HELENA — Dual-sport athletes aren't completely uncommon at Carroll College. Shamrock Campbell and Kamden Hilborn both see substantial minutes for the Fighting Saints men's and women's basketball teams in the winter, while also competing on the Carroll College track and field teams in the spring.
For Campbell and Hilborn, shortly after the basketball season ends in March, they join track and field head coach Harry Clark and dive into training for their events.
Sarah Conway, a sophomore outfielder and goalkeeper, doesn't have that luxury this year. When Conway signed her letter of intent to compete for the Fighting Saints' softball team and women's soccer team, she assumed she'd be playing each sport in their respective seasons -- soccer in the fall, softball in the spring. When the COVID-19 pandemic forced some fall sports seasons to move to the spring, Conway had two choices.
She could pick one sport or, more important to Conway, one team over the other, or figure out a way to play both all while balancing a rigorous school schedule. Conway said she put a lot of thought into her decision and said she chose to play both women's soccer and softball this spring because she didn't want to abandon either team as they navigated this spring.
“I thought about it a lot that I could never let either team down that way," said Conway. "It's about mental health and all of that stuff, but when you think about it, you couldn't just leave one team to go to the other team.”
While balancing both sports and school, Conway has started in 21 of the Fighting Saints' 29 softball games, batting .316 with seven stolen bases while maintaining a .944 fielding average in 22 games overall. On the pitch, Conway started three of the women's soccer team's eight games and saw action in five overall and maintained an 85% save rate while guarding the goal.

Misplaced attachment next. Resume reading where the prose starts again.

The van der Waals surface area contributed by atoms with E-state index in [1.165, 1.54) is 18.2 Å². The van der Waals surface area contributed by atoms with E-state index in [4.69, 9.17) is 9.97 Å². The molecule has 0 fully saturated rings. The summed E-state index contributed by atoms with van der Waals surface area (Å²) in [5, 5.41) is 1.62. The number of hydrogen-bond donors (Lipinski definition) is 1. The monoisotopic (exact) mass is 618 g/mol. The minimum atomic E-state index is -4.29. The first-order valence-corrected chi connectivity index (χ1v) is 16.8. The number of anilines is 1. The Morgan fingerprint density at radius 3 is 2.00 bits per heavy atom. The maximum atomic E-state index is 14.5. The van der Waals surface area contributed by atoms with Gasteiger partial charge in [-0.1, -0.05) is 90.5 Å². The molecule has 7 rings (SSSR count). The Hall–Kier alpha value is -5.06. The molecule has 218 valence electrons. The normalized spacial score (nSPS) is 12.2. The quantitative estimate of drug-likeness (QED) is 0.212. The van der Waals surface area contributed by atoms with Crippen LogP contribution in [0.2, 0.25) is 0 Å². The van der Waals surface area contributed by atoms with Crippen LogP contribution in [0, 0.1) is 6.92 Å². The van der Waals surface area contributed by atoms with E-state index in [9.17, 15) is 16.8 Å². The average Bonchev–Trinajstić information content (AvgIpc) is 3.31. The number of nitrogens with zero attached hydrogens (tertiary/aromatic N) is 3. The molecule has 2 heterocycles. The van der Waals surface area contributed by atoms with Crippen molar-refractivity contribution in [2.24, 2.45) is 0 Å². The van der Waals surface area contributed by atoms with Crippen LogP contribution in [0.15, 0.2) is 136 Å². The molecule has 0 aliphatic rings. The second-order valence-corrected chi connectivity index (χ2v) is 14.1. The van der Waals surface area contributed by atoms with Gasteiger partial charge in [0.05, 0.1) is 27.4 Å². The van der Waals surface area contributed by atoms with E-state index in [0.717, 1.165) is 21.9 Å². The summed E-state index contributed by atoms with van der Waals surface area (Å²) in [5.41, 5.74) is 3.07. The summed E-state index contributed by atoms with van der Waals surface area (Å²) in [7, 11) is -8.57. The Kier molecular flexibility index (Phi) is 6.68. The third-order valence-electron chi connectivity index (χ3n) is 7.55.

From both of her coaches' standpoints, Conway's ability not only to manage everything this spring but also contribute significantly is otherworldly.
“She's just a super-athletic, coachable kid that's willing to do anything you ask. And that's really what's making the situation work,” said Carroll women's soccer head coach Dave Thorvilson.
“Sarah just contributes an all-out mentality. I think you have to have that mentality to do what she's doing right now. On the field, she just sells it out all the time,” said Carroll College softball coach Aaron Jackson.
As for balancing both teams' games and practices, as well as her classes and schoolwork, Conway said it's an intricate balance that doesn't lend itself to free time.
"Usually, the practices don't coincide, so that's pretty easy. It just so happens that my schedule works out this semester. I think it'd be a lot harder if I had a bunch of classes during practice times. Usually, softball is like 12-ish, and soccer is like 4 (p.m.), so I get a little bit of time there, and I took a bunch of morning classes to manage that part," said Conway.
When Conway went to Jackson and Thorvilson about playing both sports this spring, both agreed they'd do almost whatever it took to make it work. Aside from one logistical hiccup, everything went according to plan.
"Two weeks ago, our softball team was at Northwest in Seattle, and we were at Rocky (Mountain College in Billings), and we knew our starting goalkeeper would not be able to play -- we knew we could probably get her for one game, but we weren't sure if we could get her two," said Thorvilson. "After a conversation with the softball coach and Sarah, we were able to fly her out after her first day of games into Billings about 10:30 that night for noon kickoff the next day."
"Luckily, the flight times worked. We could play our games and get there in time," said Jackson. "Then she could go and compete at Rocky for the women's soccer team."
As the Carroll College women's soccer season winds down and the softball team gets ready for the latter half of its season, Conway noted this season and school semester has been tough and said if she was given the choice to do it again, she likely wouldn't.
“Oh boy," said Conway with a sigh. "I don’t think I’d choose to do this again. This is pretty hard and pretty mentally challenging.”